LOUISVILLE, Ky. (WDRB) -- A former commander at Louisville's jail handed over his badge and then filed a lawsuit against Metro Government.
William Ashby said he was terminated for telling the truth and following an order, just one of several allegations being made in a whistleblower lawsuit filed Tuesday.
The lawsuit alleges whistleblower retaliation after Ashby raised concerns about constitutional violations of inmates' rights and an unsafe work environment.
"I don't think they like the fact that I admitted that we failed," Ashby said.
Last month, Ashby was suspended after sending what jail officials called "an unauthorized email" to corrections employees, but he said he was following an order to reach out to off-duty staff about working the upcoming weekend.
"The only way that I can reach out to 320 officers — not knowing who's on duty and who's off duty for the weekend — would be mass email," he said.
Ashby admitted the tone of the email may have upset the command staff.
"So I write the email, and then I say in the email there are serious issues at Metro Corrections that must be addressed," he said.
Ashby said he also worked that weekend but not in his normal role as a major.
"I was so serious that on Saturday and Sunday, I went and I worked a post as an officer," he said. "I worked a post. I served food. I did hours out. I hit observation sheets."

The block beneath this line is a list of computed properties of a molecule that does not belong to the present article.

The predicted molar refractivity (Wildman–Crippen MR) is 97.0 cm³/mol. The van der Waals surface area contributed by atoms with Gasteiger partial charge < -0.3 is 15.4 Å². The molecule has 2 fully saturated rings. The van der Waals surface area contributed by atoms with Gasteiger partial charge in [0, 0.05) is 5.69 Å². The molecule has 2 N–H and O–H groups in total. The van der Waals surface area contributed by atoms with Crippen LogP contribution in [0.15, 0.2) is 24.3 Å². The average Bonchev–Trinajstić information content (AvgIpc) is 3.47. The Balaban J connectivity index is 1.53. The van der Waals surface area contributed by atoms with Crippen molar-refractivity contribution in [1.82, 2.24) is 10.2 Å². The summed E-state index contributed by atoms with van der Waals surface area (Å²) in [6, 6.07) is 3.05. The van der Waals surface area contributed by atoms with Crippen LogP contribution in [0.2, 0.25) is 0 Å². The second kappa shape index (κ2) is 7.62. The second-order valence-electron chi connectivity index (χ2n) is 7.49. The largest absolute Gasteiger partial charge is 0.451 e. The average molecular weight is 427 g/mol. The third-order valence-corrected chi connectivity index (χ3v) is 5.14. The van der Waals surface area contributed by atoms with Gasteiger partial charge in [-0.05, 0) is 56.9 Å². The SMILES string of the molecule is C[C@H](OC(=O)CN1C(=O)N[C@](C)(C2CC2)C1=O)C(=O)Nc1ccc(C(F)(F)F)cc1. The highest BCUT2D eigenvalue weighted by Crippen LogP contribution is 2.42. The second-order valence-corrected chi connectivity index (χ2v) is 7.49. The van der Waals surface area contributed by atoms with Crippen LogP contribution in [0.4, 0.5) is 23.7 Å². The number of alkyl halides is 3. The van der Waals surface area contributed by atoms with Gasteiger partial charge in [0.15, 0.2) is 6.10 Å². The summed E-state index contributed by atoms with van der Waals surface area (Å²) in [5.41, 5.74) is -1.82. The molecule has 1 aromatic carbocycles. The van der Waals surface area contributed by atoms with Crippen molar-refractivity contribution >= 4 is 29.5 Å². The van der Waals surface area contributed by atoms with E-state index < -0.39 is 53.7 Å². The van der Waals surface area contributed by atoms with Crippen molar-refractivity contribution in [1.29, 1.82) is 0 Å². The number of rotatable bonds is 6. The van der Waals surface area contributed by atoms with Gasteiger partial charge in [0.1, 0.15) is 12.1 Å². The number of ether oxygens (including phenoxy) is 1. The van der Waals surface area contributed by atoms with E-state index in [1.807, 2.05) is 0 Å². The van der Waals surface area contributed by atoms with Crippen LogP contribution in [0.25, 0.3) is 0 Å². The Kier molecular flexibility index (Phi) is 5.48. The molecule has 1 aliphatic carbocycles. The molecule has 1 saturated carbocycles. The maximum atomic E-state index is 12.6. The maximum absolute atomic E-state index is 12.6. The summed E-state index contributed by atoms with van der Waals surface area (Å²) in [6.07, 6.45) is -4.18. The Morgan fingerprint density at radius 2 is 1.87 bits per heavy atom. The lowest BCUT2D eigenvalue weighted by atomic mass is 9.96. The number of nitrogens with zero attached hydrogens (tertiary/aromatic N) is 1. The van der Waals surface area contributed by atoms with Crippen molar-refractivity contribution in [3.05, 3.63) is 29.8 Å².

A few days after the email was sent, Metro Corrections Director Dwayne Clark suspended Ashby and in a pre-termination letter said, "That email was sent as a message concerning Metro Corrections Senior Management without my knowledge or permission."
"It says for an email to be sent to all Metro employee (it) must be approved by a shift commander or above," Ashby said. "A major outranks a shift commander."
Thomas Clay, Ashby's attorney, said they were hoping to negotiate a resolution after his client "was doing what he was told to do and got fired for it."
"But that effort has failed so now we are in the litigation mode," Clay said.
The lawsuit alleges Ashby pleaded with Clark to attend a recent Public Safety Committee meeting in-person.
"The union president, Johnson, was on social media, Facebook and corrections pages asking for the troops to rally and meet in the lobby to walk over to this Metro Council hearing together," Ashby said. "So I'm sitting there with a director, and I'm like, 'Director, you have to walk over there with your troops.'"
Clark chose to appear via Web-Ex and was questioned by Metro Council President David James about not appearing in-person.
"I felt bad for the man," Ashby said. "I was like wow, this is horrible. This is bad. He should have been in front of the council."
After the Metro Council appearance, Ashby said Clark considered taking drastic steps.
"He was talking about resigning," Ashby said. "Saying he's gonna talk to the mayor. 'I don't want all this negative press. If me resigning will make it easier for this department, I will resign.'"
Ashby was a veteran commander and worked at the jail from 1995 to 2014. He returned in 2015. Ashby grew up in the Portland neighborhood and said he often knew the inmates in his custody from childhood and took pride in helping some inmates make positive changes.
Once Metro Government is served, they'll have a chance to respond to the lawsuit. But the process could take several months.
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